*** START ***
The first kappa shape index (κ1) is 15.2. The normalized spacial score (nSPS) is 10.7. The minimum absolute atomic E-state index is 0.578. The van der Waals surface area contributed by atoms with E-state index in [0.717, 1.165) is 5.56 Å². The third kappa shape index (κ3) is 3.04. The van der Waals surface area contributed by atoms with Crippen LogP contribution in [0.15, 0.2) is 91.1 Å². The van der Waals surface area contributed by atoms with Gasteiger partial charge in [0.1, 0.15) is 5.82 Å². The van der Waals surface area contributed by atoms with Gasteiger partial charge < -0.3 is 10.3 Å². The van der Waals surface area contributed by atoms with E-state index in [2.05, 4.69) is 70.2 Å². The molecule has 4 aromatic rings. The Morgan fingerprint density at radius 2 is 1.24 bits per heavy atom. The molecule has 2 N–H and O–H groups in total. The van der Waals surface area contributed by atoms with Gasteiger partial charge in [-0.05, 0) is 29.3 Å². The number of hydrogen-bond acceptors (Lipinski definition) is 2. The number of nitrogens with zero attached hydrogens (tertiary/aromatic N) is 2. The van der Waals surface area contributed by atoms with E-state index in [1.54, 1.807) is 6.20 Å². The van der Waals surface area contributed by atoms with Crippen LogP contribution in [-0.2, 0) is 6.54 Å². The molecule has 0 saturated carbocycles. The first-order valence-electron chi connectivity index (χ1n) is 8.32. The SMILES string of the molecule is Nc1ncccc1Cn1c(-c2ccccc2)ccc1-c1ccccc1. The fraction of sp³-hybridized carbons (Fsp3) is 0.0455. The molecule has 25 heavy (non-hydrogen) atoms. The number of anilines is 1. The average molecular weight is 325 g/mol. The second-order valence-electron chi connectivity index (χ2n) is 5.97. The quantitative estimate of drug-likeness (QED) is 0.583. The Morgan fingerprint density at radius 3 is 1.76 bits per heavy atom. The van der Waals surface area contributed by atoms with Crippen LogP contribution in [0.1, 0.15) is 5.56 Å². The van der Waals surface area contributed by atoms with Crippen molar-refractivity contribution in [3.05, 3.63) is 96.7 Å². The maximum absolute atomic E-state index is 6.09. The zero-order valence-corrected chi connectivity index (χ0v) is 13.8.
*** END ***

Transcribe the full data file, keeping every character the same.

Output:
The first kappa shape index (κ1) is 15.2. The normalized spacial score (nSPS) is 10.7. The minimum absolute atomic E-state index is 0.578. The van der Waals surface area contributed by atoms with E-state index in [0.717, 1.165) is 5.56 Å². The third kappa shape index (κ3) is 3.04. The van der Waals surface area contributed by atoms with Crippen LogP contribution in [0.15, 0.2) is 91.1 Å². The van der Waals surface area contributed by atoms with Gasteiger partial charge in [0.1, 0.15) is 5.82 Å². The van der Waals surface area contributed by atoms with Gasteiger partial charge < -0.3 is 10.3 Å². The van der Waals surface area contributed by atoms with E-state index in [2.05, 4.69) is 70.2 Å². The molecule has 4 aromatic rings. The Morgan fingerprint density at radius 2 is 1.24 bits per heavy atom. The molecule has 2 N–H and O–H groups in total. The van der Waals surface area contributed by atoms with Gasteiger partial charge in [-0.05, 0) is 29.3 Å². The number of hydrogen-bond acceptors (Lipinski definition) is 2. The number of nitrogens with zero attached hydrogens (tertiary/aromatic N) is 2. The van der Waals surface area contributed by atoms with E-state index in [1.54, 1.807) is 6.20 Å². The van der Waals surface area contributed by atoms with Crippen LogP contribution in [-0.2, 0) is 6.54 Å². The molecule has 0 saturated carbocycles. The first-order valence-electron chi connectivity index (χ1n) is 8.32. The SMILES string of the molecule is Nc1ncccc1Cn1c(-c2ccccc2)ccc1-c1ccccc1. The fraction of sp³-hybridized carbons (Fsp3) is 0.0455. The molecule has 25 heavy (non-hydrogen) atoms. The number of anilines is 1. The average molecular weight is 325 g/mol. The second-order valence-electron chi connectivity index (χ2n) is 5.97. The quantitative estimate of drug-likeness (QED) is 0.583. The Morgan fingerprint density at radius 3 is 1.76 bits per heavy atom. The van der Waals surface area contributed by atoms with Crippen LogP contribution in [0.1, 0.15) is 5.56 Å². The van der Waals surface area contributed by atoms with Crippen molar-refractivity contribution in [3.05, 3.63) is 96.7 Å². The maximum absolute atomic E-state index is 6.09. The zero-order valence-corrected chi connectivity index (χ0v) is 13.8.